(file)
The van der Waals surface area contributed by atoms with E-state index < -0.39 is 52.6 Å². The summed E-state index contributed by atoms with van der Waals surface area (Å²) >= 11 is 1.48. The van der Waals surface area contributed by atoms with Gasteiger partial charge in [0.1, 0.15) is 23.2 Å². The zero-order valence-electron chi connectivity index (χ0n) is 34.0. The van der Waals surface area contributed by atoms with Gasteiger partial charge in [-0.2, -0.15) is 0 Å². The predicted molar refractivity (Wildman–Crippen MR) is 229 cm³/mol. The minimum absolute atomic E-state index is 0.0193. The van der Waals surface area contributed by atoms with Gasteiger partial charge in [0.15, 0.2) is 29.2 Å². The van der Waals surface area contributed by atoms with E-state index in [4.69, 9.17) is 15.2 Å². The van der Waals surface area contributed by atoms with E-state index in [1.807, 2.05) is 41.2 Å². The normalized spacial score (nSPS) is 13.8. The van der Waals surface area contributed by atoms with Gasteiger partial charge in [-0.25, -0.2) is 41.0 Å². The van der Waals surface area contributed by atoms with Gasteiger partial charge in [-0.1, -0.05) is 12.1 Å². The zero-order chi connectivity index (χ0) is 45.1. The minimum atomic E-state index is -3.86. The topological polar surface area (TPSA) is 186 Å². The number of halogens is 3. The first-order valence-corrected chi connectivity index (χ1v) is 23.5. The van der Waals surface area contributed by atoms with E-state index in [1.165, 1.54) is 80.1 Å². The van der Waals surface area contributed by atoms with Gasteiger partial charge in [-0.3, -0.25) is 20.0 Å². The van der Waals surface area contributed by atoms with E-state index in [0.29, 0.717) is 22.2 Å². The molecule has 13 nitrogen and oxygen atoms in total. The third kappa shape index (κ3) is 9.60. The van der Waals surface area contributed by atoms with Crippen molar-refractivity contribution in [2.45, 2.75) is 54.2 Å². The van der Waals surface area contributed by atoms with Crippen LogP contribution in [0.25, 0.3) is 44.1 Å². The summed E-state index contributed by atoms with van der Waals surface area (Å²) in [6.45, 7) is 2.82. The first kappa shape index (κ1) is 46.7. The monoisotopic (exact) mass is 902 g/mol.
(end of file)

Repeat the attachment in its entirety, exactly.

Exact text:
The van der Waals surface area contributed by atoms with E-state index < -0.39 is 52.6 Å². The summed E-state index contributed by atoms with van der Waals surface area (Å²) >= 11 is 1.48. The van der Waals surface area contributed by atoms with Gasteiger partial charge in [0.1, 0.15) is 23.2 Å². The zero-order valence-electron chi connectivity index (χ0n) is 34.0. The van der Waals surface area contributed by atoms with Gasteiger partial charge in [-0.2, -0.15) is 0 Å². The predicted molar refractivity (Wildman–Crippen MR) is 229 cm³/mol. The minimum absolute atomic E-state index is 0.0193. The van der Waals surface area contributed by atoms with Gasteiger partial charge in [0.15, 0.2) is 29.2 Å². The van der Waals surface area contributed by atoms with E-state index in [4.69, 9.17) is 15.2 Å². The van der Waals surface area contributed by atoms with E-state index in [1.807, 2.05) is 41.2 Å². The normalized spacial score (nSPS) is 13.8. The van der Waals surface area contributed by atoms with Gasteiger partial charge in [-0.25, -0.2) is 41.0 Å². The van der Waals surface area contributed by atoms with Gasteiger partial charge in [-0.1, -0.05) is 12.1 Å². The zero-order chi connectivity index (χ0) is 45.1. The minimum atomic E-state index is -3.86. The topological polar surface area (TPSA) is 186 Å². The number of halogens is 3. The first-order valence-corrected chi connectivity index (χ1v) is 23.5. The van der Waals surface area contributed by atoms with E-state index in [1.165, 1.54) is 80.1 Å². The van der Waals surface area contributed by atoms with Gasteiger partial charge in [-0.3, -0.25) is 20.0 Å². The van der Waals surface area contributed by atoms with E-state index in [0.29, 0.717) is 22.2 Å². The molecule has 13 nitrogen and oxygen atoms in total. The third kappa shape index (κ3) is 9.60. The van der Waals surface area contributed by atoms with Crippen molar-refractivity contribution in [2.45, 2.75) is 54.2 Å². The van der Waals surface area contributed by atoms with Crippen LogP contribution in [0.25, 0.3) is 44.1 Å². The summed E-state index contributed by atoms with van der Waals surface area (Å²) in [6.45, 7) is 2.82. The first kappa shape index (κ1) is 46.7. The monoisotopic (exact) mass is 902 g/mol.